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The medication-use process is highly complex with many steps and risk points for error, and those errors are a key target for improving safety. This Library reflects a curated selection of PSNet content focused on medication and drug errors. Included resources explore understanding harms from preventable medication use, medication safety improvement strategies, and resources for design.

Brown B, Bermingham S, Vermeulen M, et al. BMJ Open Qual. 2021;10(4):e001593.
Despite evidence of the benefits of the World Health Organization’s surgical safety checklist, implementation and sustainability are inconsistent in many hospitals. Using five cycles of Plan-Do-Study-Act, a hospital in Adelaide, South Australia was able to increase use of the checklist from 3.5% to 63%. Staff reported that they felt the new checklist process improved patient safety and was easily incorporated into their workflow.
De Cassai A, Negro S, Geraldini F, et al. PLoS One. 2021;16(9):e0257508.
Inattentional blindness occurs when individuals miss an unexpected event due to competing attentional tasks.  This study asked anesthesiologists to review the anesthetic management of five simulated cases, one of which included the image of a gorilla in the radiograph, to evaluate inattentional blindness. Only 4.9% of social media respondents reported an abnormality, suggesting that inattentional blindness may be common; the authors suggest several strategies to reduce this error.
Urban D, Burian BK, Patel K, et al. Ann Surg. 2021;2(3):e075.
The WHO surgical safety checklist has been implemented in healthcare systems around the world. Survey responses from 2,032 surgical team members from high-income countries suggest that most respondents perceive the checklist as enhancing patient safety, but that not all team members are engaging with its use or feel confident in their role in the checklist process.
Gillespie BM, Harbeck EL, Kang E, et al. J Patient Saf. 2021;17(5):e448-e454.
Nontechnical skills such as teamwork and communication can influence surgical performance. This Australian hospital implemented a team training program for surgical teams focused on improving individual and shared situational awareness which led to improvements in nontechnical skills.
Small K, Sidebotham M, Gamble J, et al. Midwifery. 2021;102:103074.
Health information technologies intended to reduce patient harm may have unintended consequences (UC). Midwives describe the unintended consequences of central fetal monitoring technology. These consequences included potential loss of patient trust in the midwife, changes in clinical practice, and increased documentation during labor. The authors recommend reevaluation of use of central fetal monitoring due to potential UC without demonstrating improvements in maternal safety.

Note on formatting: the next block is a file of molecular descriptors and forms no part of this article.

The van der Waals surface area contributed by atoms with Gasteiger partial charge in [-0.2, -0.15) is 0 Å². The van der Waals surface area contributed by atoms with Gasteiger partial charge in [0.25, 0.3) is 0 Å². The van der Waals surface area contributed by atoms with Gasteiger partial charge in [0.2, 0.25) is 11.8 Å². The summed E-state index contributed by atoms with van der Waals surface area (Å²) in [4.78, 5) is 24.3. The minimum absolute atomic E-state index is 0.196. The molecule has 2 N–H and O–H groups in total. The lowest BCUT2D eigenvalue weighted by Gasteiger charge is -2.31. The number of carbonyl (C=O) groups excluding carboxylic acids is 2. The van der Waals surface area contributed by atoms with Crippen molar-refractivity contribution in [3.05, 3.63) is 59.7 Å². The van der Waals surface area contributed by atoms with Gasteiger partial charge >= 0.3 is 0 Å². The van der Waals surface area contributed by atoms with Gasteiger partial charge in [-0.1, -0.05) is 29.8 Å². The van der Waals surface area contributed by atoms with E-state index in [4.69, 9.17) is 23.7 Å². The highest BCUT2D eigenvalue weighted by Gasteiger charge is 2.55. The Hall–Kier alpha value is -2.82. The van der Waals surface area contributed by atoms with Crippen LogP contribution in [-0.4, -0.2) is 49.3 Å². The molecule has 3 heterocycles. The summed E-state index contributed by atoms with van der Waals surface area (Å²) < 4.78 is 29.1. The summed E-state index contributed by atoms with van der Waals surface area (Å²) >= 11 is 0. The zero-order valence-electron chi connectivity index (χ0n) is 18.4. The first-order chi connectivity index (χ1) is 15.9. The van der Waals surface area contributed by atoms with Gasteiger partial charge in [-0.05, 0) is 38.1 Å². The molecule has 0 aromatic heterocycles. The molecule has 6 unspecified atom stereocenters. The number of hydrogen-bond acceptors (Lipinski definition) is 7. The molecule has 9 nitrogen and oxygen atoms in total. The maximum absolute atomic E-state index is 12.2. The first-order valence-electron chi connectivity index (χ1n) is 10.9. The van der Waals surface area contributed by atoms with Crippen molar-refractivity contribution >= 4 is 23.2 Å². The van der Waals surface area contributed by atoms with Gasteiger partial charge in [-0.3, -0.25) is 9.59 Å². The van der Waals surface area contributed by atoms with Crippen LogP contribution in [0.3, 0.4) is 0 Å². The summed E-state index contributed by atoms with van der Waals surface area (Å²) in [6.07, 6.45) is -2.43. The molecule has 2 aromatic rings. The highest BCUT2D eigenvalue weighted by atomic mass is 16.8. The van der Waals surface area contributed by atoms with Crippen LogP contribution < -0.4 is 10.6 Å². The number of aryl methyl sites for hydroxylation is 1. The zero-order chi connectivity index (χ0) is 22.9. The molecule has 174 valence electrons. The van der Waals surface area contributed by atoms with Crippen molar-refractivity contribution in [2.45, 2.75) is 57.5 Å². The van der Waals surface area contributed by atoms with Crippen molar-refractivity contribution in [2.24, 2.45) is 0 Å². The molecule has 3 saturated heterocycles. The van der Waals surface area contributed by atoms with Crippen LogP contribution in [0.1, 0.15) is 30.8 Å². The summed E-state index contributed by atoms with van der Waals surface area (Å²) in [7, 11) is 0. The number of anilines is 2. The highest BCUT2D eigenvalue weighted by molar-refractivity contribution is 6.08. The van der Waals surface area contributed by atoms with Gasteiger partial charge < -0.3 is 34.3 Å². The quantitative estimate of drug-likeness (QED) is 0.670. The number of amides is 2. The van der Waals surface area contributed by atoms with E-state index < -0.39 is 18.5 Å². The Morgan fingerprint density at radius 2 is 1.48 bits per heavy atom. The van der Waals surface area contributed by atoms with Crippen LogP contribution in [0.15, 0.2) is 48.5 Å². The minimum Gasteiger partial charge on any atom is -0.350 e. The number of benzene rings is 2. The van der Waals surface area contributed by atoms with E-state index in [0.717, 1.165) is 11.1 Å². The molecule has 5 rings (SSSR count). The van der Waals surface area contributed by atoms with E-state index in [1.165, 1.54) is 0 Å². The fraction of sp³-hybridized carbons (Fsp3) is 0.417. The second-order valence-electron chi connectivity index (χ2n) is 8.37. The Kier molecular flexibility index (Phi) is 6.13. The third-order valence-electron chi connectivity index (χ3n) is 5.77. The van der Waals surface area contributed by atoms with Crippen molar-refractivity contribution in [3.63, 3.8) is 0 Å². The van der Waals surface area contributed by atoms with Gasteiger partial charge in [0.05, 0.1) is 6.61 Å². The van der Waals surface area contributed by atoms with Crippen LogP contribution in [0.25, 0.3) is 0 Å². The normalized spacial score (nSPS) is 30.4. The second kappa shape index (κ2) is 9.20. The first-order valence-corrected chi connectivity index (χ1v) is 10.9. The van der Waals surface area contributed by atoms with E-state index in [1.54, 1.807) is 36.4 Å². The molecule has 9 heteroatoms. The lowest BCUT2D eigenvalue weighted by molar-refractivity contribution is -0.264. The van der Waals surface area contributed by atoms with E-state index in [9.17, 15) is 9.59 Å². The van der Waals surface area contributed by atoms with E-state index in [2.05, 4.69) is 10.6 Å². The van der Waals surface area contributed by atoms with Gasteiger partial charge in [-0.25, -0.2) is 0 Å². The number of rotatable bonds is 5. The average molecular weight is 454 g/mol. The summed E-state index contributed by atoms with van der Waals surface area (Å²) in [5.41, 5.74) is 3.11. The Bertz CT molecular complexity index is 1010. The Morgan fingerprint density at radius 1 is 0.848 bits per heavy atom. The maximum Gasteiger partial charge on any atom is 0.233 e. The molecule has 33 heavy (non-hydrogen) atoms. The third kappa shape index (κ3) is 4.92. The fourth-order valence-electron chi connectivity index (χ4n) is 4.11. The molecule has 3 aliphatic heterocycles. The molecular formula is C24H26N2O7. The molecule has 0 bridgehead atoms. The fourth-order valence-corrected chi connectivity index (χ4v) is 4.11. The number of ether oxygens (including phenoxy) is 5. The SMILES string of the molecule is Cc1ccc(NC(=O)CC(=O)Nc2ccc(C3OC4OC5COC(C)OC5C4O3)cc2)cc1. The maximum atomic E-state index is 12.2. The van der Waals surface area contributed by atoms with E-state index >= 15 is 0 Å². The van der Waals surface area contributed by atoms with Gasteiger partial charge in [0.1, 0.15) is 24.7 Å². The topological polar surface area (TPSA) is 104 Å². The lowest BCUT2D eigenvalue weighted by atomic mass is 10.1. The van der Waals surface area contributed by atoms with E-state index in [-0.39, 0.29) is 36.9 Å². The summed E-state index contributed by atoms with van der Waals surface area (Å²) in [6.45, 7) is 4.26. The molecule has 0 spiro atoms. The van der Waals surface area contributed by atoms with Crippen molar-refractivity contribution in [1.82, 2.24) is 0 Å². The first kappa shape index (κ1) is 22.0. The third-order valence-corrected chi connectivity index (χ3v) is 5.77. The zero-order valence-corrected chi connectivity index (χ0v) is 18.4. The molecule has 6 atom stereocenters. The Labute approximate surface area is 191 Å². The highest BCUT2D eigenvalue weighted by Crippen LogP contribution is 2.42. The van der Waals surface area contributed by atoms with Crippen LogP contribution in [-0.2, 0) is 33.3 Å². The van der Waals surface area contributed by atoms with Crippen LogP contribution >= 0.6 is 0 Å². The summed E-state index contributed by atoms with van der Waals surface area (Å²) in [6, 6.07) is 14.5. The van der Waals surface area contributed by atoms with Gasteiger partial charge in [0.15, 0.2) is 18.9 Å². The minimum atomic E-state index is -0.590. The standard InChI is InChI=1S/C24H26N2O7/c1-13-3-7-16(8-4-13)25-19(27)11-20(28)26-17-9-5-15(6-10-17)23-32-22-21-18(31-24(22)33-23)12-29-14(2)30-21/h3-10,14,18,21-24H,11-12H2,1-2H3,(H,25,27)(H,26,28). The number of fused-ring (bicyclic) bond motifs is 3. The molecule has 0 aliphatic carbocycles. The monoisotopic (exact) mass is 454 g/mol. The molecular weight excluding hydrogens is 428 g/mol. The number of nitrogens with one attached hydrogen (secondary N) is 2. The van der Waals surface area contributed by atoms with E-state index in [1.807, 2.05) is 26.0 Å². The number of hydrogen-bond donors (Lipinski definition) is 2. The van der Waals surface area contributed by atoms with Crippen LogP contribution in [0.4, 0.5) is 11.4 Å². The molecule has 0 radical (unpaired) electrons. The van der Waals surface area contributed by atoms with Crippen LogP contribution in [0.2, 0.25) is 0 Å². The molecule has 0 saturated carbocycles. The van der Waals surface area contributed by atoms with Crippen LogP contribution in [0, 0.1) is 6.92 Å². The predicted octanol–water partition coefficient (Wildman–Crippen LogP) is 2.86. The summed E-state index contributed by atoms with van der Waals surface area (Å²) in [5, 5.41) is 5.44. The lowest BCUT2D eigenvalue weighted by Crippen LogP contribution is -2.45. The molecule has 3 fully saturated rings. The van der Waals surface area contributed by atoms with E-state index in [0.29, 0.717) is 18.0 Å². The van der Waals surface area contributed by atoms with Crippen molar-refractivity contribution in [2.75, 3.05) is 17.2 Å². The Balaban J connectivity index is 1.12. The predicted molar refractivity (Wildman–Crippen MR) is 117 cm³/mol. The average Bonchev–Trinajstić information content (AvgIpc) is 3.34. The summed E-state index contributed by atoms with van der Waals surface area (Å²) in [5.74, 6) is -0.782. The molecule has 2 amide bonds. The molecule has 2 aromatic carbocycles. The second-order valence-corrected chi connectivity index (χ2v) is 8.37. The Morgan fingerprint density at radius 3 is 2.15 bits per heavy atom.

Thomas J, Dahm MR, Li J, et al. Health Expect. 2021;24(2):222-233.
Missed or failure to follow up on test results threatens patient safety. This qualitative study used volunteers to explore consumer perspectives related to test result management. Participants identified several challenges that patients experience with test-results management, including systems-level factors related to the emergency department and patient-level factors impacting understanding of test results.
Mcmullan RD, Urwin R, Gates PJ, et al. Int J Qual Health Care. 2021;33(2):mzab068.
Distractions in the operating room are common and can lead to errors. This systematic review including 27 studies found that distractions, interruptions, and disruptions in the operating room are associated with a range of negative outcomes. These include longer operative duration, impaired team performance, self-reported errors by colleagues, surgical errors, surgical site infections, and fewer patient safety checks.
Sprogis SK, Street M, Currey J, et al. Aust Crit Care. 2021;34(6):580-586.
Medical emergency teams (MET), also known as rapid response teams, are used to improve the identification and management of patients demonstrating signs of rapid deterioration. This study found that modifying activation criteria to trigger METs at more extreme levels of clinical deterioration were not associated with negative patient safety outcomes.

Trauma staff at The Alfred Hospital use a computerized decision support system to guide the care of patients during the critical first 60 minutes of resuscitation. Known as the Trauma Reception and Resuscitation System (TR&R®), this program generates prompts based on more than 40 algorithms and real-time clinical data, including patient vital signs and information entered by a trauma nurse. Displayed on a large overhead monitor, these prompts are used by clinicians to direct the care of trauma patients and to facilitate documentation and communication. The program reduced overall medical errors, along with the incidence of several specific types of mistakes, including aspiration pneumonia (caused by entrance of foreign materials into the bronchial tree) and errors during management of shock.

Dell-Kuster S, Gomes NV, Gawria L, et al. BMJ. 2020;370:m2917.